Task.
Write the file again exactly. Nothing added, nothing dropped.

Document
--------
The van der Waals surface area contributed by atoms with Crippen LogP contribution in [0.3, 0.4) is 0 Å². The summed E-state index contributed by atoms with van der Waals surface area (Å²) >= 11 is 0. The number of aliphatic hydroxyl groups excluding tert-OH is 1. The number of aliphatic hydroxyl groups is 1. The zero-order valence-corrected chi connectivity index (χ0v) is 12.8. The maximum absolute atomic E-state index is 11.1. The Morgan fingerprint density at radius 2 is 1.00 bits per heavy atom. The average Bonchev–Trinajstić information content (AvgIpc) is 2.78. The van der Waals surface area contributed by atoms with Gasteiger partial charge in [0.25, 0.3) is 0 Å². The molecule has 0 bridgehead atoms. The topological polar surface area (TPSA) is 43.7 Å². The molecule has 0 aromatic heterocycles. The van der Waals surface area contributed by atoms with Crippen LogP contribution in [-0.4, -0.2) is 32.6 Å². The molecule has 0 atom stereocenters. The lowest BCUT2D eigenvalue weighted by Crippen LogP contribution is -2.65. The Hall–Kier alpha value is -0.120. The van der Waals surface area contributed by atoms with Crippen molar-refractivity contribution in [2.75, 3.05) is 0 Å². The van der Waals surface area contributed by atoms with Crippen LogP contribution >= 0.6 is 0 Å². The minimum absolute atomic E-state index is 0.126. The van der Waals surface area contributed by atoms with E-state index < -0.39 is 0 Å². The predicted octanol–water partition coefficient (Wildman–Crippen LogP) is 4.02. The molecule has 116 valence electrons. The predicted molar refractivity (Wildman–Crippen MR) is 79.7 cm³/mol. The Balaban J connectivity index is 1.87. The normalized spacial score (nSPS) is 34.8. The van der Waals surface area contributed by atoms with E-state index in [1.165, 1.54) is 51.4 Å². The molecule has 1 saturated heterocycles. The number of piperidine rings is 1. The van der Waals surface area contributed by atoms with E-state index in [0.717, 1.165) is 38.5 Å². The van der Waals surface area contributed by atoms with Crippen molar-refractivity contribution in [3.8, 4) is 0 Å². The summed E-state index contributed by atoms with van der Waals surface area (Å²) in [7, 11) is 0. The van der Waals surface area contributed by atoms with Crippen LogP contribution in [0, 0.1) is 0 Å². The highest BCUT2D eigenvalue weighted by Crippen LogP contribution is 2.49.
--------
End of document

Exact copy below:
The van der Waals surface area contributed by atoms with Crippen LogP contribution in [0.3, 0.4) is 0 Å². The summed E-state index contributed by atoms with van der Waals surface area (Å²) >= 11 is 0. The number of aliphatic hydroxyl groups excluding tert-OH is 1. The number of aliphatic hydroxyl groups is 1. The zero-order valence-corrected chi connectivity index (χ0v) is 12.8. The maximum absolute atomic E-state index is 11.1. The Morgan fingerprint density at radius 2 is 1.00 bits per heavy atom. The average Bonchev–Trinajstić information content (AvgIpc) is 2.78. The van der Waals surface area contributed by atoms with Gasteiger partial charge in [0.25, 0.3) is 0 Å². The molecule has 0 bridgehead atoms. The topological polar surface area (TPSA) is 43.7 Å². The molecule has 0 aromatic heterocycles. The van der Waals surface area contributed by atoms with Crippen LogP contribution in [-0.4, -0.2) is 32.6 Å². The molecule has 0 atom stereocenters. The lowest BCUT2D eigenvalue weighted by Crippen LogP contribution is -2.65. The Hall–Kier alpha value is -0.120. The van der Waals surface area contributed by atoms with Crippen molar-refractivity contribution in [2.75, 3.05) is 0 Å². The van der Waals surface area contributed by atoms with Crippen LogP contribution >= 0.6 is 0 Å². The minimum absolute atomic E-state index is 0.126. The van der Waals surface area contributed by atoms with E-state index < -0.39 is 0 Å². The predicted octanol–water partition coefficient (Wildman–Crippen LogP) is 4.02. The molecule has 116 valence electrons. The predicted molar refractivity (Wildman–Crippen MR) is 79.7 cm³/mol. The Balaban J connectivity index is 1.87. The normalized spacial score (nSPS) is 34.8. The van der Waals surface area contributed by atoms with E-state index in [1.165, 1.54) is 51.4 Å². The molecule has 1 saturated heterocycles. The number of piperidine rings is 1. The van der Waals surface area contributed by atoms with E-state index in [0.717, 1.165) is 38.5 Å². The van der Waals surface area contributed by atoms with Crippen molar-refractivity contribution in [3.8, 4) is 0 Å². The summed E-state index contributed by atoms with van der Waals surface area (Å²) in [7, 11) is 0. The van der Waals surface area contributed by atoms with Crippen LogP contribution in [0, 0.1) is 0 Å². The highest BCUT2D eigenvalue weighted by Crippen LogP contribution is 2.49.